Friday, September 18, 2009

I Do ... We Don't ...

The Presbyterian Church (U.S.A.) is in the midst of the same conversation about same-gender marriage as the nation. The Presbyterian Outlook reports on a preliminary report from the church's study group.
It is far too soon to guess what will become of the final report when it comes out in January, but the group's final recommendation will be met with general approval even though we will all break its intentions from time to time.
As the Outlook put it:
Several committee members described that last recommendation — a covenant called “Those Whom Christ Has Joined Together, Let No One Separate” — as the most important of the recommendations they were considering. The covenant states in part that Presbyterians should promise “to love one another even when we disagree, and to commit ourselves to the reconciliation of any broken relationship we have with one another.”

Love one another always. It's all that easy ... and all that hard.

Thursday, September 17, 2009

ACORN -- this vote was nuts

Here is a letter I sent today to Virginia's U.S. Senators:
Dear Senator Webb,
As one who supported you and volunteered for your campaign I am deeply disappointed and, quite frankly, disgusted by your vote on the ACORN funding cut.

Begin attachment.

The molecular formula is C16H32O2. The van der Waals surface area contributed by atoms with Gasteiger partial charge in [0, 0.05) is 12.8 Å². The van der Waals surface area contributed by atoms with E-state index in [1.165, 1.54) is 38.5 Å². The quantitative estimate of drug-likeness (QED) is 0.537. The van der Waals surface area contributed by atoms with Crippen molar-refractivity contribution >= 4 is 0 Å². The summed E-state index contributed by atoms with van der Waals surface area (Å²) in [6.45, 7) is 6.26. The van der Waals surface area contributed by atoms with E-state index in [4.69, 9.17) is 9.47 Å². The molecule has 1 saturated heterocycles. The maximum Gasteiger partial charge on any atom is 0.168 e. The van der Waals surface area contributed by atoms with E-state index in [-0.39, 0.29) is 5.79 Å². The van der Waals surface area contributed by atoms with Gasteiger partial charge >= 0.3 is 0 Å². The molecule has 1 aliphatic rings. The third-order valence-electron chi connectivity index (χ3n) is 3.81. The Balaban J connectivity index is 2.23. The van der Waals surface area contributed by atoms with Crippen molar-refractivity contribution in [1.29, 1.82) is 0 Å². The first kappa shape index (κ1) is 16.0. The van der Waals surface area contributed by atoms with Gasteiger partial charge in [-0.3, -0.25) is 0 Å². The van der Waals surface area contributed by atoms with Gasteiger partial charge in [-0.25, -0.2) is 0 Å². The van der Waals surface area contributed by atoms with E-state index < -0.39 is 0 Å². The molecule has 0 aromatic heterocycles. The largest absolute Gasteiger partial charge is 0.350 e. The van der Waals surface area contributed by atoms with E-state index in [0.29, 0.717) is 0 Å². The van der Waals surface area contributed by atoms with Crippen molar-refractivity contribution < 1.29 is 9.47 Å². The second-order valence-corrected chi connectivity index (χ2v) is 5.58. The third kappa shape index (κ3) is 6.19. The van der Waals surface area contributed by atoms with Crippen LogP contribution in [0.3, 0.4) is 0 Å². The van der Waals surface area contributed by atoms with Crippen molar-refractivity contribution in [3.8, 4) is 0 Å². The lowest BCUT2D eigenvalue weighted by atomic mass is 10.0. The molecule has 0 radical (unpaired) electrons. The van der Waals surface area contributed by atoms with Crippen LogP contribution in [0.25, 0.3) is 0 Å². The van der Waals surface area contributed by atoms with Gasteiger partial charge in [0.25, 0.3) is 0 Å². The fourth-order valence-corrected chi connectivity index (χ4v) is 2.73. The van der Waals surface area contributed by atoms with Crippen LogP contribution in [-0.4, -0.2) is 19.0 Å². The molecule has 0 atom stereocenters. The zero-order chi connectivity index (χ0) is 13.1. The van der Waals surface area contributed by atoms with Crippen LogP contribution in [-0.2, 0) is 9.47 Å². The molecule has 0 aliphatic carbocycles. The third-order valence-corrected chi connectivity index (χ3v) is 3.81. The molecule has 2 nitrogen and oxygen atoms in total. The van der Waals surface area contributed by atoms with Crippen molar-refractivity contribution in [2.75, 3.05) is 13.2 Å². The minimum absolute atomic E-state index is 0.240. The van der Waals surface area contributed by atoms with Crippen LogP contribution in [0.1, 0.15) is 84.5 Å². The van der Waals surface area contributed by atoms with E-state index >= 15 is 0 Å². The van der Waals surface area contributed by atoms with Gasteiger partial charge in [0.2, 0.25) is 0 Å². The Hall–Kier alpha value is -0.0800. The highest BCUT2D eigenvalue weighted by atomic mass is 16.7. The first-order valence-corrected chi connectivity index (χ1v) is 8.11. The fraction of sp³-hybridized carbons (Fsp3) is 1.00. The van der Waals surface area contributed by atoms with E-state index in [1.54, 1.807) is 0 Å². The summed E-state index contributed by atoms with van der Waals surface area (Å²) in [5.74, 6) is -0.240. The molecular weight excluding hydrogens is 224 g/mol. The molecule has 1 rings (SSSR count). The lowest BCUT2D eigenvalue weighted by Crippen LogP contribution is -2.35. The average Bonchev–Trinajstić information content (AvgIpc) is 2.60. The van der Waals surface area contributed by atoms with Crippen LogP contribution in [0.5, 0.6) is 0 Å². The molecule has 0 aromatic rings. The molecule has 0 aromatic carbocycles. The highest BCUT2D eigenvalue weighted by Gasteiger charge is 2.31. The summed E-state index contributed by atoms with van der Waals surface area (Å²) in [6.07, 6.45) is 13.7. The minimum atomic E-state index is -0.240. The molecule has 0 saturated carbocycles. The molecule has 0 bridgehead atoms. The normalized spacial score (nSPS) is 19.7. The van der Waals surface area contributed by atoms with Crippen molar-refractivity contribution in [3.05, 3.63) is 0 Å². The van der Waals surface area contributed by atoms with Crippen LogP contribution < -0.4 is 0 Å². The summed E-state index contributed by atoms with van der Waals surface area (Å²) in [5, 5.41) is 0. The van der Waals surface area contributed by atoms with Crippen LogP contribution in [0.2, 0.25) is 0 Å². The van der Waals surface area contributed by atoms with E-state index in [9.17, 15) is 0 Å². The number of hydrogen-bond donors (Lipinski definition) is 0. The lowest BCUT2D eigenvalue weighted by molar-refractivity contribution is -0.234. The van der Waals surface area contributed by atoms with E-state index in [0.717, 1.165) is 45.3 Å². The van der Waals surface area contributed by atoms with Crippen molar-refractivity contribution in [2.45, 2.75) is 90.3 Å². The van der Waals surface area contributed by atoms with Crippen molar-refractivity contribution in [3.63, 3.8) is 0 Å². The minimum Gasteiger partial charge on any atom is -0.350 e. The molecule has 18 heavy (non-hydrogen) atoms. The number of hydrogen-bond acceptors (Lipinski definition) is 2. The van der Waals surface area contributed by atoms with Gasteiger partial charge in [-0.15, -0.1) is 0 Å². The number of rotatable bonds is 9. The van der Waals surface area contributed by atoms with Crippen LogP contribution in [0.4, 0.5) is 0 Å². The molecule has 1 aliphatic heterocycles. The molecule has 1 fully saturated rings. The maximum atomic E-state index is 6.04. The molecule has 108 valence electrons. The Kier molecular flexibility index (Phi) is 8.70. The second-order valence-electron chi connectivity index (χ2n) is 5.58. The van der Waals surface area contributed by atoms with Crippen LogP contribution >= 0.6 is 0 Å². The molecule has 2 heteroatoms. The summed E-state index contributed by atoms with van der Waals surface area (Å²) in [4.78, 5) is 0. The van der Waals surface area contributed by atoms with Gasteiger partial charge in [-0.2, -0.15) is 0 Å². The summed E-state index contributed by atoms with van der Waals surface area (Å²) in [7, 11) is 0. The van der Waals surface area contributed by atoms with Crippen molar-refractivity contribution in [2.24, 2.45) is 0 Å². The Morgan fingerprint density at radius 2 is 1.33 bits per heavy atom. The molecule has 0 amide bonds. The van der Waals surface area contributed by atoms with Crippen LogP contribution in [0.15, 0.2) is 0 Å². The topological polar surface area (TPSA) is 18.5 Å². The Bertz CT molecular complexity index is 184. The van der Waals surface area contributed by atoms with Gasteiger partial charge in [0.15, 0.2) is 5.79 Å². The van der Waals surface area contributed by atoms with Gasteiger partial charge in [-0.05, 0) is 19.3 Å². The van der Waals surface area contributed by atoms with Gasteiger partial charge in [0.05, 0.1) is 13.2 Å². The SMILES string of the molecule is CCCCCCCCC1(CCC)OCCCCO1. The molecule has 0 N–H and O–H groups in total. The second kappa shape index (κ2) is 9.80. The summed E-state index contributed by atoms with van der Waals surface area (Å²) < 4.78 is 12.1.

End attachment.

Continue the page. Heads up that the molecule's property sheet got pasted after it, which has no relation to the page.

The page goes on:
As I am sure you know, ACORN is one of the few organizations in the United States that works solely to assist the poor and most vulnerable citizens. As with any large organization, including the United State Senate, they have their problems and have made their mistakes.
But how is it possible to cut the tiny federal funds for ACORN and continue massive federal expenditures to contractors such as Blackwater, whose employees have killed people?
This is a craven political vote of the worst kind, and I expect far better from someone who was born fighting.
Rev. Dr. David Ensign
I left the "born fighting" reference off of the Warner letter. In any case, that's the angriest letter I've ever sent to a public official.

Wednesday, September 16, 2009

Right and Wrong

This is more like a Facebook status than a blog post, but I just wanted to note, for the record, that it was nice to hear a public official, member of Congress, say straight up, "the Religious Right is wrong."
Congressman Jim Moran said that to me yesterday when I was in his office with a delegation from the Human Rights Campaign to thank him for supporting the employment non-discrimination act, hate crimes legislation and other bills that aim at justice for the gay, lesbian, bisexual and transgendered community.
Virginia Delegate Adam Ebbin was with us, as well. So I got to give a two-fer of gratitude to a pair of elected officials. That counts as unusual in my book for all kinds of reasons.